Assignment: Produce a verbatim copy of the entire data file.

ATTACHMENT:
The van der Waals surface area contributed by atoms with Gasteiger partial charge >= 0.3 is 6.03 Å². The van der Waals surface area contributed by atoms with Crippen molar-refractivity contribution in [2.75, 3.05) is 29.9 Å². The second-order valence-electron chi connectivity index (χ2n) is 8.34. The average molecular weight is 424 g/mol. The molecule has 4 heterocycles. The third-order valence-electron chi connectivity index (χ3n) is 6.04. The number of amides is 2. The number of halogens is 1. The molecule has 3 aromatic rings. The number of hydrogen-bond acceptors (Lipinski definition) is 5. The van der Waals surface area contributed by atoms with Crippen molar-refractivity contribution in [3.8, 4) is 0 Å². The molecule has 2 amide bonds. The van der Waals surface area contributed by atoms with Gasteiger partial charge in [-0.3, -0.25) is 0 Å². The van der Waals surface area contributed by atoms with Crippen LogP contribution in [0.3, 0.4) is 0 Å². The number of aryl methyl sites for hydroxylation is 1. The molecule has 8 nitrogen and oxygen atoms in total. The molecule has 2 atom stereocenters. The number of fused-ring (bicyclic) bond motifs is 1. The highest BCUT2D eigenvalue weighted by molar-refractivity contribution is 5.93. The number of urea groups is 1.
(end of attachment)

The van der Waals surface area contributed by atoms with Gasteiger partial charge >= 0.3 is 6.03 Å². The van der Waals surface area contributed by atoms with Crippen molar-refractivity contribution in [2.75, 3.05) is 29.9 Å². The second-order valence-electron chi connectivity index (χ2n) is 8.34. The average molecular weight is 424 g/mol. The molecule has 4 heterocycles. The third-order valence-electron chi connectivity index (χ3n) is 6.04. The number of amides is 2. The number of halogens is 1. The molecule has 3 aromatic rings. The number of hydrogen-bond acceptors (Lipinski definition) is 5. The van der Waals surface area contributed by atoms with Crippen molar-refractivity contribution in [3.8, 4) is 0 Å². The molecule has 2 amide bonds. The van der Waals surface area contributed by atoms with Gasteiger partial charge in [-0.3, -0.25) is 0 Å². The van der Waals surface area contributed by atoms with Crippen LogP contribution in [0.3, 0.4) is 0 Å². The number of aryl methyl sites for hydroxylation is 1. The molecule has 8 nitrogen and oxygen atoms in total. The molecule has 2 atom stereocenters. The number of fused-ring (bicyclic) bond motifs is 1. The highest BCUT2D eigenvalue weighted by molar-refractivity contribution is 5.93. The number of urea groups is 1.